Friday, 2 June 2017

Former FBI director James Comey to testify in Russia inquiry

James Comey was fired as FBI director by President Trump on Tuesday

James Comey will testify on 8 June before the Senate intelligence committee investigating allegations of Russian interference in the US presidential election.
The committee said on Thursday the former FBI director will testify in an open session, followed by a close session.

He is expected to give evidence on conversations he had with Donald Trump, in which the president reportedly asked him to drop an investigation into ex-White House national security adviser Michael Flynn.
Mr Comey was fired as FBI chief by Mr Trump on 9 May.
The committee will also ask questions on Mr Comey's role in the development of the US intelligence agencies' assessment that Russia meddled in the election and any possible collusion with Mr Trump's campaign.
On Thursday, President Vladimir Putin said the Russian state has never been involved in hacking, and claimed individual "patriotic" hackers may have carried out attacks during the White House race last year.
He said that "no hackers can influence election campaigns in any country of Europe, Asia or America".
US intelligence agencies have accused Russia of hacking into and leaking Democratic Party emails, helping Mr Trump to victory in the contest.
The Guardian reported on Thursday, citing unidentified sources, that former UKIP leader Nigel Farage is a "person of interest" in the Russia inquiry.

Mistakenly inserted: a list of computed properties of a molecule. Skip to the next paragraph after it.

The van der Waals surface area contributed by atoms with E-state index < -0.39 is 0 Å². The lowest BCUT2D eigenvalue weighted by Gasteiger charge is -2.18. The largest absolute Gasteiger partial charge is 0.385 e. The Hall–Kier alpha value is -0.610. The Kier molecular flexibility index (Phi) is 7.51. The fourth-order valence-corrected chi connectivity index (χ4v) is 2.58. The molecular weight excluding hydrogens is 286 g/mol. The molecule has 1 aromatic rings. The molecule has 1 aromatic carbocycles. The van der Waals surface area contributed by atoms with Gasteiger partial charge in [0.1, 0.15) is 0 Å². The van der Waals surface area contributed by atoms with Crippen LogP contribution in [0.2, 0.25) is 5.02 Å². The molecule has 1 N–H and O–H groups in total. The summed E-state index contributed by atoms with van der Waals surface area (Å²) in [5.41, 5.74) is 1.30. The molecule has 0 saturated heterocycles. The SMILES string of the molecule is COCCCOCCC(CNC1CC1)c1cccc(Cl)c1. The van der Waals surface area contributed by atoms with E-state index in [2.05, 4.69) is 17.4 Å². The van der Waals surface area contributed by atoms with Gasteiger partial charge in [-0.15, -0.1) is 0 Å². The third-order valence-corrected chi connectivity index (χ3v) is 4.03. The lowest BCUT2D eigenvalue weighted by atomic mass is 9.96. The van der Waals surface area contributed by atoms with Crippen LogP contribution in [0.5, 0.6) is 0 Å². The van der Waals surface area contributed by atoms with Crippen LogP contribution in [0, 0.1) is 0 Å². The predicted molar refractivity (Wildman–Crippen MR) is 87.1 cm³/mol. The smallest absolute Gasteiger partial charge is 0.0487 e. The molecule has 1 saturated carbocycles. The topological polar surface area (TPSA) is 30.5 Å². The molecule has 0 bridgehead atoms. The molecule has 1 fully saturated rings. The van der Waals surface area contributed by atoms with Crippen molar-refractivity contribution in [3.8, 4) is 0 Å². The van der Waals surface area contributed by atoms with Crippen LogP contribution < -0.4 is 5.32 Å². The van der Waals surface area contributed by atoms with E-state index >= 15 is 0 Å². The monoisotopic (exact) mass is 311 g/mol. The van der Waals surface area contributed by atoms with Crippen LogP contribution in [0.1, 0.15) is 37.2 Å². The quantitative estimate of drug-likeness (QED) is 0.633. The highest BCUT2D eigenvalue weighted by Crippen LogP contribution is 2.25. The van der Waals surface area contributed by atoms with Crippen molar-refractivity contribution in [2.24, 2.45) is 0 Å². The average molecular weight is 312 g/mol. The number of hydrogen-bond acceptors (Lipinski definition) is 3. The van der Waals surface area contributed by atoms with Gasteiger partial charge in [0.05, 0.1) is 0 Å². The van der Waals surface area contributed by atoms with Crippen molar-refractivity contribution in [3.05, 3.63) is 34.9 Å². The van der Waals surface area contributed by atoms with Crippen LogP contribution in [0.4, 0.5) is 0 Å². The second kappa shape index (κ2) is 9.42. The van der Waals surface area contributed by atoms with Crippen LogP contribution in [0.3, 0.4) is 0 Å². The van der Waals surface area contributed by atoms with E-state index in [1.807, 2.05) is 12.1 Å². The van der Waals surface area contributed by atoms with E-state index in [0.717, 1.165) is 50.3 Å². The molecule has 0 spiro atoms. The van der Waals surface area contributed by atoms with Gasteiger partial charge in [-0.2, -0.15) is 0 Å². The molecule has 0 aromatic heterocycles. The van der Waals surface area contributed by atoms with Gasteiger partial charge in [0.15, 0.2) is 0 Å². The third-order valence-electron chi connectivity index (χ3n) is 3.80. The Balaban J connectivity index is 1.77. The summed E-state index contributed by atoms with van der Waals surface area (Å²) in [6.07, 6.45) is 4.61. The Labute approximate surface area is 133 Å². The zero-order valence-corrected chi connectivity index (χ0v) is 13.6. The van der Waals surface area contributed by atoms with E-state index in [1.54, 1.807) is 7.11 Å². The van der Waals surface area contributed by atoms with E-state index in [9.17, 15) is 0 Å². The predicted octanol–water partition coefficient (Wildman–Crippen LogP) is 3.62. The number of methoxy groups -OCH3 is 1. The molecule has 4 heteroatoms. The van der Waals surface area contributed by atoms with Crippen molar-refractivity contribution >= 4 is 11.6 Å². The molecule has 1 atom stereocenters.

Mr Farage has dismissed that report as "hysterical".
Mr Trump has denied any collusion between Russia and his campaign and has questioned claims by US intelligence that an operation authorised by Mr Putin including hacking, fake news and propaganda attempted to influence the election.
Mr Comey was leading the investigation into the claims, and his dismissal sparked political uproar.
Last month, the Justice Department named another former FBI chief, Robert Mueller, as a special counsel to the investigation.
On Wednesday, the House of Representatives Intelligence Committee authorised subpoenas for Mr Flynn and Mr Trump's personal lawyer, Michael Cohen.
The committee's Republican chairman, Devin Nunes, who had recused himself from the Russian investigation, also approved subpoenas to the CIA, FBI and the National Security Agency over the "unmasking" of the names of Trump campaign advisers picked up in top-secret foreign communications intercepts.

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